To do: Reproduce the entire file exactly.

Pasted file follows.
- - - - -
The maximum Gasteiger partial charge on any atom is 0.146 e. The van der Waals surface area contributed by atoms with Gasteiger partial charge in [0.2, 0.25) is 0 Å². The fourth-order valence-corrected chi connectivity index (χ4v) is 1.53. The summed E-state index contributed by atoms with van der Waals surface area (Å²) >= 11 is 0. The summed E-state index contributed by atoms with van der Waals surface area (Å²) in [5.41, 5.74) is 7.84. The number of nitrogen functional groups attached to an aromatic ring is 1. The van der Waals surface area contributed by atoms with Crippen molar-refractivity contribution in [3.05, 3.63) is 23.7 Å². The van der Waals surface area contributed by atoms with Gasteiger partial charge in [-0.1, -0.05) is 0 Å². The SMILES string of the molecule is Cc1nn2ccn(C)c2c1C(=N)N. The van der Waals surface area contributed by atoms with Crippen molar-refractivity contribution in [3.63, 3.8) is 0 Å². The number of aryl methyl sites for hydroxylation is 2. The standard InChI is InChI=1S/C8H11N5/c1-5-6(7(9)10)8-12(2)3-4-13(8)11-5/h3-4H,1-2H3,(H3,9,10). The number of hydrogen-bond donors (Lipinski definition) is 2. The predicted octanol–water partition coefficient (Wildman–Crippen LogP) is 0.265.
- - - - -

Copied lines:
The maximum Gasteiger partial charge on any atom is 0.146 e. The van der Waals surface area contributed by atoms with Gasteiger partial charge in [0.2, 0.25) is 0 Å². The fourth-order valence-corrected chi connectivity index (χ4v) is 1.53. The summed E-state index contributed by atoms with van der Waals surface area (Å²) >= 11 is 0. The summed E-state index contributed by atoms with van der Waals surface area (Å²) in [5.41, 5.74) is 7.84. The number of nitrogen functional groups attached to an aromatic ring is 1. The van der Waals surface area contributed by atoms with Crippen molar-refractivity contribution in [3.05, 3.63) is 23.7 Å². The van der Waals surface area contributed by atoms with Gasteiger partial charge in [-0.1, -0.05) is 0 Å². The SMILES string of the molecule is Cc1nn2ccn(C)c2c1C(=N)N. The van der Waals surface area contributed by atoms with Crippen molar-refractivity contribution in [3.63, 3.8) is 0 Å². The number of aryl methyl sites for hydroxylation is 2. The standard InChI is InChI=1S/C8H11N5/c1-5-6(7(9)10)8-12(2)3-4-13(8)11-5/h3-4H,1-2H3,(H3,9,10). The number of hydrogen-bond donors (Lipinski definition) is 2. The predicted octanol–water partition coefficient (Wildman–Crippen LogP) is 0.265.